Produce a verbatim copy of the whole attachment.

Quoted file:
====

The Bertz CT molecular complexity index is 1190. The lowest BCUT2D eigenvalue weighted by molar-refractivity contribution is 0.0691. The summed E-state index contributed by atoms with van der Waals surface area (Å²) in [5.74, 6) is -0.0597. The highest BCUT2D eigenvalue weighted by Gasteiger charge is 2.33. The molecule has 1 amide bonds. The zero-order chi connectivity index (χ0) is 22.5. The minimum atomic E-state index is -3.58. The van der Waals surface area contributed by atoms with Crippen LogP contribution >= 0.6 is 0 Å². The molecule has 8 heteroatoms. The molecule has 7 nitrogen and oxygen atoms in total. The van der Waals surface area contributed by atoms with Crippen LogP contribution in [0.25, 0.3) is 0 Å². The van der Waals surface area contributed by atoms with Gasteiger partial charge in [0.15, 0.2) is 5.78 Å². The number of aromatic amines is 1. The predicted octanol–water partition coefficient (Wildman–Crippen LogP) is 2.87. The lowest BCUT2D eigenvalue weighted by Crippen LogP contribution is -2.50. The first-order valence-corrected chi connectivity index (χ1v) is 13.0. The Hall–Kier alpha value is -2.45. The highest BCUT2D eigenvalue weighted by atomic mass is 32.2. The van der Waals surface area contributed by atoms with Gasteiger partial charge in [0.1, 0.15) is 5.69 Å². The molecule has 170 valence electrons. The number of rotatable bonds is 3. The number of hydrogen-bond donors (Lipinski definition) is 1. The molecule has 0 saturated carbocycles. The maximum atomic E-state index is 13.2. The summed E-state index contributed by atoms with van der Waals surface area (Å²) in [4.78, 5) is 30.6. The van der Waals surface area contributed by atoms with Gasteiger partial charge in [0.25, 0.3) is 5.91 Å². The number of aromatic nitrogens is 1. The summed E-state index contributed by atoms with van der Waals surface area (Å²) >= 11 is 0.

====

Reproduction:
The Bertz CT molecular complexity index is 1190. The lowest BCUT2D eigenvalue weighted by molar-refractivity contribution is 0.0691. The summed E-state index contributed by atoms with van der Waals surface area (Å²) in [5.74, 6) is -0.0597. The highest BCUT2D eigenvalue weighted by Gasteiger charge is 2.33. The molecule has 1 amide bonds. The zero-order chi connectivity index (χ0) is 22.5. The minimum atomic E-state index is -3.58. The van der Waals surface area contributed by atoms with Crippen LogP contribution >= 0.6 is 0 Å². The molecule has 8 heteroatoms. The molecule has 7 nitrogen and oxygen atoms in total. The van der Waals surface area contributed by atoms with Crippen LogP contribution in [0.25, 0.3) is 0 Å². The van der Waals surface area contributed by atoms with Gasteiger partial charge in [0.15, 0.2) is 5.78 Å². The number of aromatic amines is 1. The predicted octanol–water partition coefficient (Wildman–Crippen LogP) is 2.87. The lowest BCUT2D eigenvalue weighted by Crippen LogP contribution is -2.50. The first-order valence-corrected chi connectivity index (χ1v) is 13.0. The Hall–Kier alpha value is -2.45. The highest BCUT2D eigenvalue weighted by atomic mass is 32.2. The van der Waals surface area contributed by atoms with Gasteiger partial charge in [0.1, 0.15) is 5.69 Å². The molecule has 170 valence electrons. The number of rotatable bonds is 3. The number of hydrogen-bond donors (Lipinski definition) is 1. The molecule has 0 saturated carbocycles. The maximum atomic E-state index is 13.2. The summed E-state index contributed by atoms with van der Waals surface area (Å²) in [4.78, 5) is 30.6. The van der Waals surface area contributed by atoms with Gasteiger partial charge in [0.25, 0.3) is 5.91 Å². The number of aromatic nitrogens is 1. The summed E-state index contributed by atoms with van der Waals surface area (Å²) >= 11 is 0.